Three Spacecraft Are About To Arrive At Mars. Here’s Everything You Need To Know About Them

By Jonathan O'Callaghan, Contributor

You’d be forgiven for letting it slip your mind, but last July three spacecraft launched to Mars. Now, after a journey of seven months, they’re all about to arrive.

So, what are they?

The missions are from three different countries – the United Arab Emirates (U.A.E.), China, and the U.S. – and they all launched within a few weeks of each other.

Launches to Mars are best attempted every 26 months, when our two planets align in their orbits for the shortest trip, which is why they launched at the same time.

The first of the three to arrive is going to be the U.A.E.’s Hope spacecraft, which launched on July 19 and should enter orbit around the Red Planet tomorrow, Tuesday, February 9.

Hope is the first interplanetary spacecraft ever launched by the Arab world, obviously making it the first Arabian mission to Mars too.

Weighing in at 1,350 kilograms and with a cost of $200 million, the spacecraft will be situated between 20,000 and 43,000 kilometers above the surface of Mars, completing an orbit once every 55 hours.

The spacecraft will be inclined 25 degrees to the Martian equator, allowing it to observe most of the planet as it rotates underneath.

It has three instruments on board, designed to measure the Martian atmosphere and its weather, look for dust storms and ice clouds, and even monitor the seasons on Mars.

Of course, it also has a camera on board, and will be returning some no doubt stunning images of the Red Planet back to Earth over the course of its two-year mission.

This could be extended to four years, however, if the spacecraft remains healthy.

Following right on its footsteps will be China’s Tianwen-1 mission, which launched on July 23 and is set to enter orbit around Mars on Wednesday, February 10.

Like the U.A.E., this is China’s first mission to Mars – although it has performed numerous Earth orbit and lunar missions, including a recent return of Moon samples to Earth.

The mission comprises an orbiter weighing about 3,000 kilogrgams and a rover weighing in at 240 kilograms.

The latter is scheduled to touch down on the Martian surface in May, using a similar architecture to the Chang’e series of Moon landers.

If successful, China will become only the third nation to land on Mars after the U.S. and the Soviet Union – although the latter’s Mars 3 lander lasted just a few seconds in 1971.

The nature of the landing however – entering orbit before touching down on the surface – is different from previous landings, which flew direct to the surface.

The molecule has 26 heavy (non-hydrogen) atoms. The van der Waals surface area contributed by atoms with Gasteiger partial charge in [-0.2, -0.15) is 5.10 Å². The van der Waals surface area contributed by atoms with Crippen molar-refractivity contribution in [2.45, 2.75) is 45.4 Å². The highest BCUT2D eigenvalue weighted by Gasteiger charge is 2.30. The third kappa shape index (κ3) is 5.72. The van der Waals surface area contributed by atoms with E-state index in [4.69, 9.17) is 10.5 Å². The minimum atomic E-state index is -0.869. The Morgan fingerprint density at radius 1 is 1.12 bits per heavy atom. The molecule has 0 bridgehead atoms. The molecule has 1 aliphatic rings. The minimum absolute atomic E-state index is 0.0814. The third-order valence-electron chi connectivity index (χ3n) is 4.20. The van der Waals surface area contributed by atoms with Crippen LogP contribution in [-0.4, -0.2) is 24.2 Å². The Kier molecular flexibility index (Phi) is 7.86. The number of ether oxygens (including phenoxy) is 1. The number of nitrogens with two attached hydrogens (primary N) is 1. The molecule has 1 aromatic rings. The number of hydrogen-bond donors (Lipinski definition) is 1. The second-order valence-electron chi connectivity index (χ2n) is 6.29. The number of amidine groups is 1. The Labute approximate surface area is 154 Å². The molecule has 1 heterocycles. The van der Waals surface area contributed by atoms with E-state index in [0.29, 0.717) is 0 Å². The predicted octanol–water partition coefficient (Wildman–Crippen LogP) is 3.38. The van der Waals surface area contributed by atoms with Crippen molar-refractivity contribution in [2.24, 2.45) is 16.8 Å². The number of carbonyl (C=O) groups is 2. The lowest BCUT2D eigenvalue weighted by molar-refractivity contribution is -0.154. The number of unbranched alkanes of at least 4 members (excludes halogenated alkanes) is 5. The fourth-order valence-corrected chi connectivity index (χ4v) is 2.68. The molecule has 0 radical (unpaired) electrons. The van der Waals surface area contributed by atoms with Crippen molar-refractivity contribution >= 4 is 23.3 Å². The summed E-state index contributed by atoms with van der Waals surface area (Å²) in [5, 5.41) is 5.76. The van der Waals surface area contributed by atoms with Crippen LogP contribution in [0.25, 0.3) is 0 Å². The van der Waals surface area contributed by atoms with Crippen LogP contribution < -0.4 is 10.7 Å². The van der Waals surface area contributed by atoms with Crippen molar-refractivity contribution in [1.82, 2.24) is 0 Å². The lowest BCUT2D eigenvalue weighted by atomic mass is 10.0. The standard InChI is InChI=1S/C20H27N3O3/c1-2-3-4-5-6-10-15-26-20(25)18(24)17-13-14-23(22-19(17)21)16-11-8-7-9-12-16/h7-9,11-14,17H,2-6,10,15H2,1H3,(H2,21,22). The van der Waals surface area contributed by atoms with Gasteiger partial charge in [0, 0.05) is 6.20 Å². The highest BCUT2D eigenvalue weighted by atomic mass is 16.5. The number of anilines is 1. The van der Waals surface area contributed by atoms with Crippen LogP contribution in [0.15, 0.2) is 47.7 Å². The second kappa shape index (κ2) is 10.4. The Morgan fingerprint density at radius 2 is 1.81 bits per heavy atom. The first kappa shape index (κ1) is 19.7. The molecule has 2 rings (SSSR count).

Tianwen-1’s rover will touch down in a region of Mars called Utopia Planitia. The landing platform will touch down, before the rover then descends to the surface from a deployed ramp.

The mission is expected to last 90 Martian days (known as sols, roughly 93 Earth days), but could be extended beyond that.

Using solar power, and equipped with six instruments and two cameras, the rover will trundle across the surface, returning images and data to Earth.

Some of its science goals include looking for water-ice underground, although a lot of its other planned activities remain unknown for now.

Then, on February 18, it’s the big one. NASA’s $2.7 billion Perseverance rover, having launched from Earth on July 30, is scheduled to touch down in Jezero Crater on Mars.

Perseverance, weighing in at 1,025 kilograms, is aesthetically identical to its predecessor Curiosity, which touched down on Mars in August 2012. This time around, however, it has more ambitious science goals.

While Curiosity looked for evidence that Mars was once habitable – confirming that was the case – Perseverance will be actively looking for past life on Mars.

Jezero Crater, which it will explore for two years, is home to what was once a river delta and lake billions of years ago, a possible prime location for life to arise.

Perseverance will use instruments to study Martian rocks, and look for signs of organics or even microfossils of microbial life hidden within.

Excitingly, it will store some samples on the surface in small cigar-sized caches, which will be picked up by a “fetch” mission from Europe and the U.S. later this decade.

The rover has plenty of other tools up its sleeves, too. It will take images and even videos of the surface for one, including stunning vistas of Jezero Crater.

It will also practice turning carbon dioxide from the Martian air into oxygen, a potentially useful tool for future human missions to Mars.

Like Tianwen-1, it will look under the Martian surface for water-ice using a ground-penetrating radar, and it will also monitor the Martian weather.

And that’s not all. Within the first 50 days or so of the mission, it will deploy a helicopter on the surface of Mars called Ingenuity.

While only a technical demonstration, this will be the first-ever attempt at flight on the surface of another planet.

If successful, similar technology could also be used on future human missions to Mars.

So, there’s plenty to be excited about as these Mars missions begin to arrive.

First with Hope, and then Tianwen-1 and ultimately Perseverance, the Red Planet is suddenly about to get a lot busier with human visitors.

Presuming they all arrive as planned, we should be in for years of exciting images and data back from Mars – and perhaps, even, tantalizing evidence for life itself.